I braced myself for the blinding white north- snow and fur trimmed hoodies. Actors huffing into their hands and rubbing them to keep them warm… Something overly patriotic from the US perhaps?


Instead, the debut play from a young writer DC Moore whose first production stood on it’s feet Upstairs at the Royal Court Theatre in London in 2007. On the opposite side of the world, three years later, ATYP’s Under the Wharf season in conjunction with Raw Hide, houses an intelligent and taut production, crafted by the eye and ear of director Janice Muller.

Previously Muller’s production of A Woman in Berlin enjoyed a season in Berlin, had a brief stint in Sydney at The Old Fitzroy Hotel, and will be at the Malthouse in Melbourne later this year. It was a wonderful production and featured the talents of the very elegant Meredith Penman. This year Muller has assembled a cast of bright and energetic actors (or I think they have assembled her- which still makes them bright to choose a director of her calibre)- to tell this story.

Frank (Matthew Hyde) is a dope-dealing, bible-quoting, fatherless, friendless university drop out, who works in the snack bar of a cinema. Inconvenienced by a punk customer (Johann Walraven), reluctantly promoted at work, reluctantly pursued by his co-workers Chris (Andre Jewson) and Mamta (Kristy Best) and occasionally entwined in the “benefits” of a “friends with benefits” friendship with Emma (Hannah Levien), Frank is an unwilling participant in all aspects of his life.

Though the set is largely reminiscent of a flat-carpetted staff room- the space is constantly transforming – from bar, to bedroom, to front room, to front yard, to storeroom, to carpark- constantly in transition, so the action always seems to be happening in a space which is not mean to feel permanent. It feels like we are in a thoroughfare. Muller has chosen traverse staging, the audience to form each other’s backdrops. Actors create the spaces through a series of red belted cinema barriers- locking off, closing in and defining the location. Complimented by Matt Cox’s lighting design, costumes and set design are simple and emblematic- as they should be. Tom Hogan’s sound design is fun, dark and compliments and drives the action when necessary without being crass or overly prescriptive. This is a play about the ideas, the characters, the words- and at last the design is not overwhelming or trying to shout over the top of the text (as it seems to want to in many other productions I’ve seen recently.)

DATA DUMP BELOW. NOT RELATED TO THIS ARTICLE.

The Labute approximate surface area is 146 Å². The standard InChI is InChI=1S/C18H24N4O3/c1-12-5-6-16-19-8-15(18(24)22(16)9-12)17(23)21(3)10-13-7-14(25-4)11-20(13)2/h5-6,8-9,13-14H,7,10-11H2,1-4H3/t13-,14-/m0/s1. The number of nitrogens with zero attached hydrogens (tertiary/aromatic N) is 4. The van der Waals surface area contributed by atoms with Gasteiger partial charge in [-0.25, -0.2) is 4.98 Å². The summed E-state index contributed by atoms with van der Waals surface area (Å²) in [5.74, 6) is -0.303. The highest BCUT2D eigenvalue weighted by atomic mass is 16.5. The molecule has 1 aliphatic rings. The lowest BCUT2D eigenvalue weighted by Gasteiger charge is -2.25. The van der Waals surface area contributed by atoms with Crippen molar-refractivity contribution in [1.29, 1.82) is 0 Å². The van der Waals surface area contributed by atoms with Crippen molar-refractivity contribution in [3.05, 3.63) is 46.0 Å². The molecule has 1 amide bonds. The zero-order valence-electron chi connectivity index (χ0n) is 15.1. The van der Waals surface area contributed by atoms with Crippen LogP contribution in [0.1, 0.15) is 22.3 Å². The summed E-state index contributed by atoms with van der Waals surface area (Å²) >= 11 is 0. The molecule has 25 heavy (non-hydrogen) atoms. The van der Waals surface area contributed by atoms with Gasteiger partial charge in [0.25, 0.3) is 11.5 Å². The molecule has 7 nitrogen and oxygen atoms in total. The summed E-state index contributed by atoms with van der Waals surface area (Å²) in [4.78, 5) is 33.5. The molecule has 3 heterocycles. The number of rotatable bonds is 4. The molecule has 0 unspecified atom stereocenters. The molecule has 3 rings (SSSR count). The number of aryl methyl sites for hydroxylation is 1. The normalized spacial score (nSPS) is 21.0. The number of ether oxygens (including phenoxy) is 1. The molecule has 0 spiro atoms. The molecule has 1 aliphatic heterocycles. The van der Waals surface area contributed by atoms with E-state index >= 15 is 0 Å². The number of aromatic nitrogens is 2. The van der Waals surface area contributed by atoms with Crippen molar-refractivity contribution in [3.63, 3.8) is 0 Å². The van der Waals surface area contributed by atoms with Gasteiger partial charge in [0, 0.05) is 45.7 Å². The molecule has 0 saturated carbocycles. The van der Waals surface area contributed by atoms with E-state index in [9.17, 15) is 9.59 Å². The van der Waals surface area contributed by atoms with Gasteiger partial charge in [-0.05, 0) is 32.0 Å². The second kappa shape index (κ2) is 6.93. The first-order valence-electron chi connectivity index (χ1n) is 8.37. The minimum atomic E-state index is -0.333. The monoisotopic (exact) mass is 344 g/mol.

Most impressive is actually the performances- Frank is beautifully balanced by the dark and stormy performance Matthew Hyde creates. Frank is somehow likeable and we just want him to wake up to himself, fall in love, change his opinions, resolve all his anger- we hate what he thinks and what he says- but we see potential in him for change- and THAT is a remarkable thing. In the same way we like Emma, with her questionable morality, perhaps it’s her loyalty toFrank which is so attractive… or perhaps because she’s smarter than she looks and that exposes our own prejudices? We or course like Mamta- though she is not perfect- and a little too much at times but endearingly so and Chris is a hopeless romantic- but he is loveable and likeable not because of tragic unrequited love but because of his sense of self protection in his final scenes… All characters are beautifully flawed and surprisingly likeable: and for this play to really work- they have to be. And this cast have managed to engage with their characters from a non-judgemental stand point and in an open way, portraying them generously and simply. There is no one villain- as villain is is everyone, yet everyone is “normal.” It is this normal-ness which I the truly frightening aspect of the play.

Frank’s power comes from words- his actions are impotent- but it is his words- and the thoughts that support them that are frightening and violent beyond belief.

This is a production that is best discovered, not through reading plot synopsis or scouring reviews- but as a piece of live, spontaneous storytelling. It is an accessible and well crafted production and this is certainly the case – that knowing what the play is about, won’t attract you to it- but if you’ve seen it, you’ll be very glad you made the effort, took a punt and was open to seeing something you had no expectations of.

In spite of the fact that Muller’s directors note says this is a “specifically very British” play- I disagree. Having been brought up in a country town with a large population of people of Indian decent- I know for a fact, the insidiousness of the ideas in this story. I think Australia understands and confronts the issues in this play every day (if not every election when the issue of asylum seekers is raised)- we are tribal territorial in our politics and treatment of people and known internationally as racists in the face of the recent treatment of Indian students. This is not a play of elsewhere- it is closer to home than we would care to think or wish to acknowledge. Unfortunately relevant, and timely and this adds to the power of the play.

Unfortunately there are dramaturgical problems with the play (what happens to the character of Adam, for example?) and it could have done with another draft and those writerly problems will not inhibit the experience of the play- the play is not by any stretch perfectly written. But the directing is sleek, the performances are refreshingly tender and utterly unpretentious and the ideas meaty, horrifying and pertinent. It is a brave and at times very funny production and I recommend you check it out.